Ankur, India, 24 May 1974

Ankur is a film that analyzes human behavior in general and heavily stresses characterization (though the story is not fictional). The story revolves around two characters, Lakshmi and Surya. Ankur is also there.

Lakshmi (Shabana Azmi) lives in a village with her husband Kishtayya (Sadhu Meher), a deaf-mute Dalit alcoholic potter who communicates using gestures. At the beginning of the film, during a village festival, she claims (in a prayer to the village goddess) that her only desire is to have a child.

Surya (Anant Nag), the son of the village landlord, has just finished his studies in the nearby city of Hyderabad. Surya's father (Khader Ali Beg) has a mistress named Kaushalya to whom, he claims, he "gave the best land in the village." They have an illegitimate son named Pratap. The landlord forces his legitimate son into a child marriage with Saru (Priya Tendulkar). Because Surya must wait until Saru "comes of age," he begins to feel sexually frustrated.

He is then forced to administer his share of land in the village. He is to stay in an old house, and Lakshmi and Kishtayya are to act as his servants. Not long after his arrival, he begins introducing a number of measures (often controversial). For example, on his second day in the village, Surya (who already finds Lakshmi attractive) has Lakshmi cook his meals and make tea. This disappoints the village priest, who is accustomed to delivering food to the landowner, though at a higher price than Lakshmi asks.

On the same day, Surya also hires Kishtayya to ride his bullock cart and go on errands. The following day, he has Kishtayya collect fertilizer from the landlord's house. Surya uses Kishtayya's absence to try to flirt with Lakshmi but fails. In the meantime, the villagers gossip, and many (most notably the overseer, Police Patel Sheikh Chand) believe that Surya has already slept with Lakshmi and will treat her the same way the landlord treated Kaushalya: try to conceal the scandal by giving the mistress a plot of land.

Kishtayya is caught stealing toddy, after which he is publicly humiliated. He then leaves the village one night. In his absence, Surya and Lakshmi sleep together. A few days later, Saru arrives at the village. Saru does not approve of Lakshmi's presence, partly because Lakshmi is a Dalit and partly because Saru has heard the villagers' rumors. The next morning, Lakshmi begins suffering from morning sickness. Saru sacks her, claiming that she is too sick to work.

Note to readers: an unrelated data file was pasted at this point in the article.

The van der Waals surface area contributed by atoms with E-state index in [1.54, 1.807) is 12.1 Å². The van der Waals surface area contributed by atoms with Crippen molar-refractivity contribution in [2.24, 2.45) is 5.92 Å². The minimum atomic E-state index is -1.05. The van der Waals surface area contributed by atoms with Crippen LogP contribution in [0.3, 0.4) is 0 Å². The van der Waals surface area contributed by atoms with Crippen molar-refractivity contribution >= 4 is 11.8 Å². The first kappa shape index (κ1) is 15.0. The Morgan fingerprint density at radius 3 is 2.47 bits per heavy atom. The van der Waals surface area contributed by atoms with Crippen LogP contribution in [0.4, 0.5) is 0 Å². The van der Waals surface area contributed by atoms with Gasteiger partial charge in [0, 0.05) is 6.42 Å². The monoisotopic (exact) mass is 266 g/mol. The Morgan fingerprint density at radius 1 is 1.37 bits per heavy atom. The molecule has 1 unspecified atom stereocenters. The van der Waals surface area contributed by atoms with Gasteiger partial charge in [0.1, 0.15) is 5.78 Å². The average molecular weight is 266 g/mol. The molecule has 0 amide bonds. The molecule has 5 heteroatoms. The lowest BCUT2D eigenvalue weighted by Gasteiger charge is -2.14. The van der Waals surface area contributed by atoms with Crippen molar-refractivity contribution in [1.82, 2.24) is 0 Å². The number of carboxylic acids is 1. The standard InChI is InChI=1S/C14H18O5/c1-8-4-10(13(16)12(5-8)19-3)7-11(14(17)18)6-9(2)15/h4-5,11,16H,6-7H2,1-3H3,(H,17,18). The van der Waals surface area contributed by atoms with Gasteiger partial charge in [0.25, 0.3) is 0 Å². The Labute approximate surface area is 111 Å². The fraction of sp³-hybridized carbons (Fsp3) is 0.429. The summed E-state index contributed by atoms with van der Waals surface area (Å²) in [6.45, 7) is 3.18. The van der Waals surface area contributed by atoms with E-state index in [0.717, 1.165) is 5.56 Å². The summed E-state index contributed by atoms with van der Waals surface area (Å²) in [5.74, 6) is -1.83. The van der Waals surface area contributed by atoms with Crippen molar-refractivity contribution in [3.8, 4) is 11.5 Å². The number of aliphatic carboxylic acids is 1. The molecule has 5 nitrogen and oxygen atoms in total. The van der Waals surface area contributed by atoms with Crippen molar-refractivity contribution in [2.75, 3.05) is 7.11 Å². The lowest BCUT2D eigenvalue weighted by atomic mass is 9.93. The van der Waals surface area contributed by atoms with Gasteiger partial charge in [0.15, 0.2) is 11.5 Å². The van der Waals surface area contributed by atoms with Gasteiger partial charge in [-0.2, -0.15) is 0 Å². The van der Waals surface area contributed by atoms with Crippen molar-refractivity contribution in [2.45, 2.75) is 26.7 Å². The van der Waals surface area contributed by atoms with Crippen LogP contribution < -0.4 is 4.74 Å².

Many days later, Kishtayya returns, having cured himself of his alcoholism and made some money. Lakshmi is overwhelmed with a feeling of guilt, because she believes that she has betrayed her husband. On discovering Lakshmi's pregnancy, he salutes the village goddess at her temple. He then decides to try to ride the bullock cart again but carries a stick as he approaches Surya. Surya sees Kishtayya and mistakenly believes that Kishtayya is seeking revenge from him.

Surya has three men hold Kishtayya and then proceeds to whip him with a rope used for lynching. The commotion attracts others (including Sheikh Chand and Pratap) to the scene, and Lakshmi rushes to defend her husband. She angrily curses Surya, then slowly returns home with Kishtayya. In the final scene, after the others have left, a child throws a stone at Surya's glass window and runs away, and this is the 'Seedling'.

  • Genre: Romantic
  • Runtime: 125 Minutes
  • Director: Shyam Benegal
  • Awards: 1975 National Film Award for Second Best Feature Film: Shyam Benegal, 1975 National Film Award for Best Actor: Sadhu Meher, 1975 National Film Award for Best Actress: Shabana Azmi,


Ankur (Hindi: अंकुर, Urdu: اَنکُر, translation: The Seedling) is an Indian colour film of 1974. It was the first feature film directed by Shyam Benegal and the debut of Indian actors Shabana Azmi and Anant Nag. Anant Nag was introduced in Ankur by Shyam Benegal after his higher education in Mumbai. Though Shabana Azmi had acted in other films as well, Ankur was her first release.

Like many of Benegal's other films, Ankur belongs to the genre of Indian art films, or more precisely, Indian Parallel cinema. The plot is based on a true story that occurred in Hyderabad, apparently in the 1950s. It was filmed almost entirely on location.

Ankur has won three National Film Awards and 43 other prizes, both in India and abroad. It was nominated for the Golden Bear at the 24th Berlin International Film Festival.

This film includes one whipping scene and more profanity than is usually found in Indian films.